Charting Consciousness.

Consciousness Is Mainly a Problem for Materialists

If you are not a materialist, there is no problem with understanding consciousness

Psychiatrist Joseph LeDoux, author of The Deep History of Ourselves (2019), offers an extract at Aeon, musing on the mystery of consciousness. In a way, his approach typifies the problem with the wholly materialist approach to the mind and the brain: Like all living things, humans are organisms, biological entities that function as physiological aggregates whose constituent parts operate with a high degree of cooperation and a low degree of conflict. But unlike other organisms, humans possess a rogue component – a brain network that can, at will, choose to defect and undermine the survival mission and purpose of the rest of the body. This is the network that underlies human consciousness, and especially our capacity for autonoetic, or reflective,…

The universe inside us, the profile of a young woman and space, the effect of double exposure. scientific concept. The brain and creativity. Elements of this image furnished by NASA

Do Larger Brains Make Us Human? Is That All?

Brain organoid studies suggest a “key genetic switch” that makes human brains grow larger than ape brains

In a study of “mini-brains” (brain organoids), the size of a pea, grown in a dish and incapable of further development, researchers have discovered a “key genetic switch” that makes human brains grow three times larger than primate brains: This new research, published in the journal Cell, used brain organoids to show that this transition occurs more slowly in humans compared to gorillas and chimpanzees – over seven days, compared to five. The progenitor cells in human brain organoids not only retained their cylindrical shape for longer, but also split more frequently so more cells were produced. This was linked to a gene called ZEB2, which switches on sooner in gorilla brain organoids than in human. By delaying the effects…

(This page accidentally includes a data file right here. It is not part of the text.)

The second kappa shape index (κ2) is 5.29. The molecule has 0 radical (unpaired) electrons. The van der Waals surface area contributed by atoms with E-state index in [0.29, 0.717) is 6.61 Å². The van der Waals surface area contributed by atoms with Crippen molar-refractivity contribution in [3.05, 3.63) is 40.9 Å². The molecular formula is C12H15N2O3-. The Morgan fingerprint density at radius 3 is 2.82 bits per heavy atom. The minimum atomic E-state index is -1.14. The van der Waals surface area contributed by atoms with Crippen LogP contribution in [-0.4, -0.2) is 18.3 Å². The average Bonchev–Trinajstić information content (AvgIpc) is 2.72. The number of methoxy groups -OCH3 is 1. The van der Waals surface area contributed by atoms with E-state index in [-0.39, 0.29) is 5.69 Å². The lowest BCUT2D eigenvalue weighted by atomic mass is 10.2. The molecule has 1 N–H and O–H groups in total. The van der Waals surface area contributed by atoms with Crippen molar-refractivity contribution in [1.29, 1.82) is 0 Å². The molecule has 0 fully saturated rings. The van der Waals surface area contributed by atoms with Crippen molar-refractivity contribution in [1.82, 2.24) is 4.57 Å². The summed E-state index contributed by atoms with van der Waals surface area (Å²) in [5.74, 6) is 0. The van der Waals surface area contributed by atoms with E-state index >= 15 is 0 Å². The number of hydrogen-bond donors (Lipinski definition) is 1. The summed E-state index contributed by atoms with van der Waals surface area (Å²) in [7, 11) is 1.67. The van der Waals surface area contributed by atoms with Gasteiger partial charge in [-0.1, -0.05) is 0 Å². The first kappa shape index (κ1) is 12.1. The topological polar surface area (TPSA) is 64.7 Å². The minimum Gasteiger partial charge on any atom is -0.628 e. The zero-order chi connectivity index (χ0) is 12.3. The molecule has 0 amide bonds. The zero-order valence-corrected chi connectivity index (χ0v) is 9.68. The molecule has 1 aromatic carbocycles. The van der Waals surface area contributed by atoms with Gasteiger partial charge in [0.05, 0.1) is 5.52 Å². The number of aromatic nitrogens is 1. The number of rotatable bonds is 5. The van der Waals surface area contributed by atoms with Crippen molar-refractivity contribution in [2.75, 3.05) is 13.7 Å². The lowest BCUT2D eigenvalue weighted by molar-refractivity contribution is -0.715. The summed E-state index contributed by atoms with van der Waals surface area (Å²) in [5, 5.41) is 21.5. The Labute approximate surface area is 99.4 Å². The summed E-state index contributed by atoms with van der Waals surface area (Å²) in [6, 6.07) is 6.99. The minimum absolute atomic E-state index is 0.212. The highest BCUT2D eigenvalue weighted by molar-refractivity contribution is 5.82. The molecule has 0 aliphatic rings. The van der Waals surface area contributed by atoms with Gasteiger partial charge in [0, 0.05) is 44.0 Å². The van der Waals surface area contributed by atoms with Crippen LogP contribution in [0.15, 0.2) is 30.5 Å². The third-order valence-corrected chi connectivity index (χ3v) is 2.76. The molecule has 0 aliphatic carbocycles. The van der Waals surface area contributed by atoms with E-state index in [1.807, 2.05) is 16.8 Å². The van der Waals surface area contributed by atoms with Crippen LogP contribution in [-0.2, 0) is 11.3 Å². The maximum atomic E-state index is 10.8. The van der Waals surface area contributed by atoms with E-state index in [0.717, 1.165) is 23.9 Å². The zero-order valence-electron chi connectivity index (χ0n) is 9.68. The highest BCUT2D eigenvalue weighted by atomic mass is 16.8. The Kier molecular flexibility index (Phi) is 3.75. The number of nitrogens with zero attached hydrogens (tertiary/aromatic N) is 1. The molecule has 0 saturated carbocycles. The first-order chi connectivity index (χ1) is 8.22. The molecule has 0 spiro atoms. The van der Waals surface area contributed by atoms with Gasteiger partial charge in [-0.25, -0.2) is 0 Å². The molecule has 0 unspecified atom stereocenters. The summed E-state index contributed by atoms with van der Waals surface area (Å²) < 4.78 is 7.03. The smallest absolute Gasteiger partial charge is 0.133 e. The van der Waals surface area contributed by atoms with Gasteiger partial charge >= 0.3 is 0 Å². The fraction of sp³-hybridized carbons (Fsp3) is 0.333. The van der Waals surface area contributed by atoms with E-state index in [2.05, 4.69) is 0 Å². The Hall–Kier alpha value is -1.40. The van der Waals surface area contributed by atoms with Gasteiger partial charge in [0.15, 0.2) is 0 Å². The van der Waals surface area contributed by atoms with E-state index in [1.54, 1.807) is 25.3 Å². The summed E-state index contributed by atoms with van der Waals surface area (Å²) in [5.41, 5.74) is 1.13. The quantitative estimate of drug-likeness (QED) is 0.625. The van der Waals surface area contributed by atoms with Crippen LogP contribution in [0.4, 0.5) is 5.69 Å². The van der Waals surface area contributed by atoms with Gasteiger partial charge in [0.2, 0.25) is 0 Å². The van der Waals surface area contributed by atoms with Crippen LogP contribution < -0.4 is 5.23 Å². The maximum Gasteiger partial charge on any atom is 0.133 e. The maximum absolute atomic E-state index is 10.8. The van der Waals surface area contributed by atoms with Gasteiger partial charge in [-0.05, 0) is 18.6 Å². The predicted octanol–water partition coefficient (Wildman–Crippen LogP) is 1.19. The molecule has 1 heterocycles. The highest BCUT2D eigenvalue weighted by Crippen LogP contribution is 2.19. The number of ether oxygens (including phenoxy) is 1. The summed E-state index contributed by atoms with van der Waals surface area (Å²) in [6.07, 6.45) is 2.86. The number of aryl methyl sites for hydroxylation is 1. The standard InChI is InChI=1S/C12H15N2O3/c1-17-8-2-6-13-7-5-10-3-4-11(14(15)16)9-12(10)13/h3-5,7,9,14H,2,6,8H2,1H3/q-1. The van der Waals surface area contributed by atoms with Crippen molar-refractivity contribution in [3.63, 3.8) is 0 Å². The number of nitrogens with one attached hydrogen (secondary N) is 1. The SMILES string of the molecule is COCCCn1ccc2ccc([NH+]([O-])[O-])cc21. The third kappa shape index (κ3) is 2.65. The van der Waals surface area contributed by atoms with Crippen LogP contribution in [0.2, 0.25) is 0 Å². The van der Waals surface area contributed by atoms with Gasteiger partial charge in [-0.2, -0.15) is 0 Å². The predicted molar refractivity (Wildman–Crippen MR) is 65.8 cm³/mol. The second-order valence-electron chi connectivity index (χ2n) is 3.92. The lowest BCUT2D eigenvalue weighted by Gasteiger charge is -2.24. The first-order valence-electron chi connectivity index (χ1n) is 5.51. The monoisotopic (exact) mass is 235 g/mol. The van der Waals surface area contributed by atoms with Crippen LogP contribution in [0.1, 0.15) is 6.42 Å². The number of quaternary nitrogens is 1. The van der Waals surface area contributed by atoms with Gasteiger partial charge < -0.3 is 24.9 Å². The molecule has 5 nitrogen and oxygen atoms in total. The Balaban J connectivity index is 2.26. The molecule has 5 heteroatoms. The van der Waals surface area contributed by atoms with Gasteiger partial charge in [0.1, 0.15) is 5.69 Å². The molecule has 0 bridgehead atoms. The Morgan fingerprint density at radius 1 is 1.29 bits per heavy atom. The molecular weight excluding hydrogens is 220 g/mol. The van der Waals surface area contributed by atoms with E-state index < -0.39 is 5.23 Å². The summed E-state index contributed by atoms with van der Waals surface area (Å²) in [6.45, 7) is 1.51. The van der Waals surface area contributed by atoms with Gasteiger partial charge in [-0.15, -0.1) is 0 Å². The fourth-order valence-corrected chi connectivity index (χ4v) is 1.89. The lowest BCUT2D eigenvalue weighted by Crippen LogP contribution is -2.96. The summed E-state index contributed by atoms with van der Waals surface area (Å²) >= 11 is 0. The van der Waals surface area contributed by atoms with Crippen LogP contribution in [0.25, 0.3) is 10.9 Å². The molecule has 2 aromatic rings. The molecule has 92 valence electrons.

Human brain with an implanted chip.

Can Implanted Computer Chips Cure Depression?

Brain–computer interface (BCI) is promising for paralysis and prosthetics but raises concerns in the treatment of depression

Brain computer interface (BCI) shows promise in treating paralysis or enabling prosthetics to work almost naturally. But BCI for treating depression sounds like hype: Say goodbye to pills, therapy, and all that. With such gloomy prospects, it was only a matter of time scientists realized there must be better ways to treat depression rather than pills. After all, drugs only work because they act on certain brain regions to modulate the concentration of certain neurotransmitters, like serotonin or dopamine. Therefore, in the end, the regulation of mood depends on stimulating brain signals in certain parts of the brain — that is, neurons firing — and this can be done more accurately by just zapping the neurons directly with electricity. Diego…